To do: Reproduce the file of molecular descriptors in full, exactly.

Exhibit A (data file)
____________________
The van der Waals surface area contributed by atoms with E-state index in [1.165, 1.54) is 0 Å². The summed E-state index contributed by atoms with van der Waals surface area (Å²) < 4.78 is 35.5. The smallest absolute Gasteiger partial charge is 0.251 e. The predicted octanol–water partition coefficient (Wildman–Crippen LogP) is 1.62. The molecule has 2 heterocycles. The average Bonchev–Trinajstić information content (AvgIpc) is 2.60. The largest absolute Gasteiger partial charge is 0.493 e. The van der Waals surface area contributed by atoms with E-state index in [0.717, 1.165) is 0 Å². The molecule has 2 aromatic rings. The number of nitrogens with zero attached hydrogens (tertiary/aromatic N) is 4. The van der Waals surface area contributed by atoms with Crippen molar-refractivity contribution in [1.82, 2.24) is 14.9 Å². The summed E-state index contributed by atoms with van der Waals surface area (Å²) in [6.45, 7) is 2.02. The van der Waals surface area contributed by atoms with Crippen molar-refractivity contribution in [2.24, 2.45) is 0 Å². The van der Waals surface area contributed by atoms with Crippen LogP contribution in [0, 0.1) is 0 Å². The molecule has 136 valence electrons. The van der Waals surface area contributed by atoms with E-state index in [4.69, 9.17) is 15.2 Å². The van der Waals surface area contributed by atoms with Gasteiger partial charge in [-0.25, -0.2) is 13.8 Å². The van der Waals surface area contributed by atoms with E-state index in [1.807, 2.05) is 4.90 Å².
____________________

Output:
The van der Waals surface area contributed by atoms with E-state index in [1.165, 1.54) is 0 Å². The summed E-state index contributed by atoms with van der Waals surface area (Å²) < 4.78 is 35.5. The smallest absolute Gasteiger partial charge is 0.251 e. The predicted octanol–water partition coefficient (Wildman–Crippen LogP) is 1.62. The molecule has 2 heterocycles. The average Bonchev–Trinajstić information content (AvgIpc) is 2.60. The largest absolute Gasteiger partial charge is 0.493 e. The van der Waals surface area contributed by atoms with E-state index in [0.717, 1.165) is 0 Å². The molecule has 2 aromatic rings. The number of nitrogens with zero attached hydrogens (tertiary/aromatic N) is 4. The van der Waals surface area contributed by atoms with Crippen molar-refractivity contribution in [1.82, 2.24) is 14.9 Å². The summed E-state index contributed by atoms with van der Waals surface area (Å²) in [6.45, 7) is 2.02. The van der Waals surface area contributed by atoms with Crippen molar-refractivity contribution in [2.24, 2.45) is 0 Å². The van der Waals surface area contributed by atoms with Crippen LogP contribution in [0, 0.1) is 0 Å². The molecule has 136 valence electrons. The van der Waals surface area contributed by atoms with E-state index in [4.69, 9.17) is 15.2 Å². The van der Waals surface area contributed by atoms with Gasteiger partial charge in [-0.25, -0.2) is 13.8 Å². The van der Waals surface area contributed by atoms with E-state index in [1.807, 2.05) is 4.90 Å².